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World Bank predicts lower growth this year than in 2010 news
19 January 2011

The World Bank has again revised its 2010 growth estimate for the global GDP saying that it has expanded by 3.9 per cent in 2010, driven mainly by strong domestic demand in developing countries.

Justin Yifu LinThe report contended that East Asia and Pacific region, with GDP growth estimated at 9.3 percent for 2010, led the global recovery. This was on the back of an estimated 10 per cent increase in Chinese GDP and a 35 per cent increase in its imports.

However, the bank in its Global Economic Prospects 2010, said the global growth is expected to be lower at 3.3 per cent in 2011, before picking up to 3.6 per cent in 2012. These predictions are based on easing of restructuring activities in developed countries.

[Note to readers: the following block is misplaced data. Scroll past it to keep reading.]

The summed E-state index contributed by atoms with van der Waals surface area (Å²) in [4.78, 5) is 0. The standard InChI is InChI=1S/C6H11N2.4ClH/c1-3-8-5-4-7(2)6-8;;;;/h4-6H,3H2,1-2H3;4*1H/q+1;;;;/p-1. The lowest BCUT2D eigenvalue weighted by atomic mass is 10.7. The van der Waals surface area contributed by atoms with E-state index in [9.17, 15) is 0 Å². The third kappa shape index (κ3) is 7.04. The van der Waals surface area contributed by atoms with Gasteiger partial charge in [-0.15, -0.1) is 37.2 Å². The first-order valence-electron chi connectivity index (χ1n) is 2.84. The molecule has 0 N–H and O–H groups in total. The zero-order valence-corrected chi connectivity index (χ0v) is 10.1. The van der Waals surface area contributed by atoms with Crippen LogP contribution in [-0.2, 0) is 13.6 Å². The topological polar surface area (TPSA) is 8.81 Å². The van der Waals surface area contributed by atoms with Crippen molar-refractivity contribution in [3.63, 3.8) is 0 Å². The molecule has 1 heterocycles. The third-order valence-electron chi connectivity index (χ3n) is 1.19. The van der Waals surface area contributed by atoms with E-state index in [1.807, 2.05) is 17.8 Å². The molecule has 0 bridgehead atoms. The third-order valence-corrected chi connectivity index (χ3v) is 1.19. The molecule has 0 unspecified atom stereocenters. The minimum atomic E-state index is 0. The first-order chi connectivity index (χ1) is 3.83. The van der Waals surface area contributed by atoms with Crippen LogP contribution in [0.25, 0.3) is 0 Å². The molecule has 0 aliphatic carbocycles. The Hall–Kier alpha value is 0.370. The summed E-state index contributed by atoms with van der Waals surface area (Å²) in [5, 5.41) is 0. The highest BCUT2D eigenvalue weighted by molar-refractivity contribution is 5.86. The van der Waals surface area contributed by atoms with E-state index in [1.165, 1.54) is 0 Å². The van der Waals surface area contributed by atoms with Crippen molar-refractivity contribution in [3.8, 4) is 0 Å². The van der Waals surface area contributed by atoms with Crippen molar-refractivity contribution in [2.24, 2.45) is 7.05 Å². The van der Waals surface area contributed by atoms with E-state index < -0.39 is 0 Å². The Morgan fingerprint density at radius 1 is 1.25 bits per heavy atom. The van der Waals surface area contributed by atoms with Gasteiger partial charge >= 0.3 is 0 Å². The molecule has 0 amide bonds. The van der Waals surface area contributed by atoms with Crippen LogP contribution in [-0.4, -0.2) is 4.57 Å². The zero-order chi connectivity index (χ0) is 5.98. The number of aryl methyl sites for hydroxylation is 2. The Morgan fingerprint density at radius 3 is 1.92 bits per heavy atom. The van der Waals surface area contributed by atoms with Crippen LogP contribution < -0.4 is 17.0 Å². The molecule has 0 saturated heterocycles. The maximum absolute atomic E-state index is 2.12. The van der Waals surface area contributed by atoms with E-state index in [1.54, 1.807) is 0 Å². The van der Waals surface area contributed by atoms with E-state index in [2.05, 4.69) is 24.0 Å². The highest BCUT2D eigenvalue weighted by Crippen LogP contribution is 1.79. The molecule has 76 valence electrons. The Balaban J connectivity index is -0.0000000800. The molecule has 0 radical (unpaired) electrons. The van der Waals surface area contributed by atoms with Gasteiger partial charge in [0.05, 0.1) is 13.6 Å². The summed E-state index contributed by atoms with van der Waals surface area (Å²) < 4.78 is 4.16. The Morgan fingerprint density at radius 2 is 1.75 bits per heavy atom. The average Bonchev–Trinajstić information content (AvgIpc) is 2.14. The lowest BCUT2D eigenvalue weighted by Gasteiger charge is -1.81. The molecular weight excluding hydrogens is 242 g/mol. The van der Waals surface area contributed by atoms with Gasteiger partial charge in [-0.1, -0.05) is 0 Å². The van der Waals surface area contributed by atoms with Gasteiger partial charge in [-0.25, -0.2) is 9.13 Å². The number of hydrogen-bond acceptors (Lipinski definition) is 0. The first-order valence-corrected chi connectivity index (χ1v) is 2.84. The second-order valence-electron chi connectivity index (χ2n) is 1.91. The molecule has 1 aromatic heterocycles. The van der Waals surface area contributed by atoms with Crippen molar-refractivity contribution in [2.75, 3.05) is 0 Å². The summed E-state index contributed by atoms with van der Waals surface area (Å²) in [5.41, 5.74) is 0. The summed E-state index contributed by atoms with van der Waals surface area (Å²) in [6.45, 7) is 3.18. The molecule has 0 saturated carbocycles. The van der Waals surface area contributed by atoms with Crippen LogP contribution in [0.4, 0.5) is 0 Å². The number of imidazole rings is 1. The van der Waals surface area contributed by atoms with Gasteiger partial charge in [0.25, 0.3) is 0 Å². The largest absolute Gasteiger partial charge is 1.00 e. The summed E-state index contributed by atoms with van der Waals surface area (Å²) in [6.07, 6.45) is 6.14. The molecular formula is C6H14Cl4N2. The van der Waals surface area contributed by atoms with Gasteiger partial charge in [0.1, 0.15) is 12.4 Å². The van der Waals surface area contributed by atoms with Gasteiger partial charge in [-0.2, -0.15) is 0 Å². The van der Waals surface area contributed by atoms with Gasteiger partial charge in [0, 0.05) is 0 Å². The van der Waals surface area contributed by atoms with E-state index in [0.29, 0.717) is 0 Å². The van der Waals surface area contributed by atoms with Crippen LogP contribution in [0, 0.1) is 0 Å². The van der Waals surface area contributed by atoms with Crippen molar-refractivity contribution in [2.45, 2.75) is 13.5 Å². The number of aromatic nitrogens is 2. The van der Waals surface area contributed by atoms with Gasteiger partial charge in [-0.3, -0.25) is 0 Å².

''The world economy is entering into a new phase of recovery,'' Justin Yifu Lin, the World Bank's chief economist and senior vice president of development economics, told reporters.

''On the upside, strong developing-country domestic demand growth is leading the world economy, yet persistent financial sector problems in some high-income countries are still a threat to growth and require urgent policy actions,'' said Lin.

The developed countries would be showing a recovery of 2.8 per cent in 2010 after a negative growth of 3.4 per cent in 2009. However, growth will be subdued at 2.4 per cent in 2011 with marginally higher growth of 2.7 per cent in 2012.

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World Bank predicts lower growth this year than in 2010